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Saturday, December 15, 2007

Popular voting measure passes Assembly

One of the most interesting bills proposed in the New Jersey General Assembly's history passed today.

The new legislation would require the state's presidential electoral votes to be thrown to the winner of the popular vote, preventing such electoral debacles as the 2000 election in which President George W. Bush defeated Al Gore despite losing the popular vote.

The legislation would involve a compact with other states having a majority of the electoral college votes - totaling 270 - in which all of the states in the compact would throw their votes behind the popular election winner, ensuring the highest vote-getter would end up winning the election.

Already Republican legislators are up in arms over the bill's passage, after being in the party that received a presidential victory despite losing the popular vote in 2000.

“This legislation is a Constitutional travesty. It’s a back door end run of the federal Constitution,” said Assemblyman Richard Merkt, R-Morris, of the bill, sponsored by Assmeblyman Jospeh Cryan, D-Union . “Mr. Cryan is attempting to rewrite the U.S. Constitution. Personally, I prefer the James Madison version. This has to be the worst piece of legislation I have seen in my 30 years in government.”

Support for the plan has been almost universal all the way back to the 1940s, with opinion polls showing nearly 7 out of 10 American voters supporting a popular vote versus the current electoral college system.

Proponents argue that the current system means that almost nearly every state is decided from the get-go, meaning candidates usually concentrate on campaigning in only a few crucial swing-states.

New Jersey Republicans have argued the plan circumvents the United States Constitution, despite the fact that certain articles maintain that each state has the right to determine how its electoral votes are cast, opening the way for the inerstate compact to turn the election into the proposed popular scheme.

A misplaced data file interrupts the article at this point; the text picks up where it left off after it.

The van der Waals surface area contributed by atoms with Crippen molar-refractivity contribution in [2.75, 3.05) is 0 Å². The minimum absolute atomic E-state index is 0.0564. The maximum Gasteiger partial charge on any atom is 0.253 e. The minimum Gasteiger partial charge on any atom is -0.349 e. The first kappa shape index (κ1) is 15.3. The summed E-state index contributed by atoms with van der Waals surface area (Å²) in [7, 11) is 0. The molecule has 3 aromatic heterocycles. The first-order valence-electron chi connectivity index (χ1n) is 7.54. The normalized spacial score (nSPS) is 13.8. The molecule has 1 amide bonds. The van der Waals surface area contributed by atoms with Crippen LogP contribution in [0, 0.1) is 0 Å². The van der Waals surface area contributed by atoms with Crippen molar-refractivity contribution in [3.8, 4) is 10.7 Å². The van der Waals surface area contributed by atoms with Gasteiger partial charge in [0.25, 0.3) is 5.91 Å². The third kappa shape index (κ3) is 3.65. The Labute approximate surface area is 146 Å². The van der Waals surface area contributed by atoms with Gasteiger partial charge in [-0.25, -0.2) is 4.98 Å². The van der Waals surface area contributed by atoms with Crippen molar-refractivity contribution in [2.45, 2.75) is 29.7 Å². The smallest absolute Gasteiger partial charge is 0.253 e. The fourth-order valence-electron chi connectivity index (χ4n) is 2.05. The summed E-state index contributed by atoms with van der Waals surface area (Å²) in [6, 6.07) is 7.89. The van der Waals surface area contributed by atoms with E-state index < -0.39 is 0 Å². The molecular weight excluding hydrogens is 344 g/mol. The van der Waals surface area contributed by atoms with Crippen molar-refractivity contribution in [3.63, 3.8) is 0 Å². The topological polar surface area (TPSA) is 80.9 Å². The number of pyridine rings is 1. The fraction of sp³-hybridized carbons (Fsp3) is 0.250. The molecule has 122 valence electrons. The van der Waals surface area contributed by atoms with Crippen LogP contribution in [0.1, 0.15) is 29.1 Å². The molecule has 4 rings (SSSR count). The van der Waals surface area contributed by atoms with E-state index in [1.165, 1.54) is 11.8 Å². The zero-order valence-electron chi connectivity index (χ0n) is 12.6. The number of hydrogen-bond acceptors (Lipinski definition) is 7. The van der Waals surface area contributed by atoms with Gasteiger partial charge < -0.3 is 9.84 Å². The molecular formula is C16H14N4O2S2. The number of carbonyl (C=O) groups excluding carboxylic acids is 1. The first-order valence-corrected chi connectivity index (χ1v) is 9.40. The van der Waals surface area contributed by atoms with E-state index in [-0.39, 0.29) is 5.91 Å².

So far, only the Maryland legislature has moved to join such a plan, although similar bills are currently pending in several Northeast states, including New Jersey, New York, and Massachusetts.

Despite passage in both houses in California, Gov. Arnold Schwarzenegger vetoed the plan in 2006.

1 comment:

Nicholas Stewart said...

As a Republican, I have to disagree with Assemblyman Merkt. There is far worse legislation currently and there will be more in the future. As a Republican, and more to the point - a general conservative, I feel it is important to reach out to more of the voting population and explain conservative values. I do not wish to 'steal' an election from the public at large. If Republicans fear this legislation, they should do more during campaigns to connect with the voting public. What's more, they should continue to reach out to the voting public after elections. Here, they could set a precedent, as neither party's reps do this. Our Constitution is the fabric of the American way of life, however, it WAS written over two centuries ago, in a considerably different time under different pretenses. Times change - so should our fabric. I hope, we voters, elect the proper individuals to continue our Constitution's evolution.
Nicholas Stewart